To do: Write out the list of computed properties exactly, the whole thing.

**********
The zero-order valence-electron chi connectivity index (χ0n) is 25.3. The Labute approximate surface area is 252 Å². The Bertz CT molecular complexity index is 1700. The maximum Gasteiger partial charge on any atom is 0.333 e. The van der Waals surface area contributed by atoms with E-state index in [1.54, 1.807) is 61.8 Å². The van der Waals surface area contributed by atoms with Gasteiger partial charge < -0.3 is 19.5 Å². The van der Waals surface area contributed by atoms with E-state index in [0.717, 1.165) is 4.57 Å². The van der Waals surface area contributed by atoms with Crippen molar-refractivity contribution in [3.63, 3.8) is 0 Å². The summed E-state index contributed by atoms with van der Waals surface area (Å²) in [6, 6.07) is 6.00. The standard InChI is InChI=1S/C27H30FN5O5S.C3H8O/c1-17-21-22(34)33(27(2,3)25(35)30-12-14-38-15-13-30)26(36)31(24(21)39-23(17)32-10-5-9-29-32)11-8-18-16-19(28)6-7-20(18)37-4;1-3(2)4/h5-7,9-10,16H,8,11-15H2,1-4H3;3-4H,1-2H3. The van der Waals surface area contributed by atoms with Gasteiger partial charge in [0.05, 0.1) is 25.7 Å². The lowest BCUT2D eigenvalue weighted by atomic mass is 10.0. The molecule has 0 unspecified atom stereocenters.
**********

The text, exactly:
The zero-order valence-electron chi connectivity index (χ0n) is 25.3. The Labute approximate surface area is 252 Å². The Bertz CT molecular complexity index is 1700. The maximum Gasteiger partial charge on any atom is 0.333 e. The van der Waals surface area contributed by atoms with E-state index in [1.54, 1.807) is 61.8 Å². The van der Waals surface area contributed by atoms with Gasteiger partial charge < -0.3 is 19.5 Å². The van der Waals surface area contributed by atoms with E-state index in [0.717, 1.165) is 4.57 Å². The van der Waals surface area contributed by atoms with Crippen molar-refractivity contribution in [3.63, 3.8) is 0 Å². The summed E-state index contributed by atoms with van der Waals surface area (Å²) in [6, 6.07) is 6.00. The standard InChI is InChI=1S/C27H30FN5O5S.C3H8O/c1-17-21-22(34)33(27(2,3)25(35)30-12-14-38-15-13-30)26(36)31(24(21)39-23(17)32-10-5-9-29-32)11-8-18-16-19(28)6-7-20(18)37-4;1-3(2)4/h5-7,9-10,16H,8,11-15H2,1-4H3;3-4H,1-2H3. The van der Waals surface area contributed by atoms with Gasteiger partial charge in [0.05, 0.1) is 25.7 Å². The lowest BCUT2D eigenvalue weighted by atomic mass is 10.0. The molecule has 0 unspecified atom stereocenters.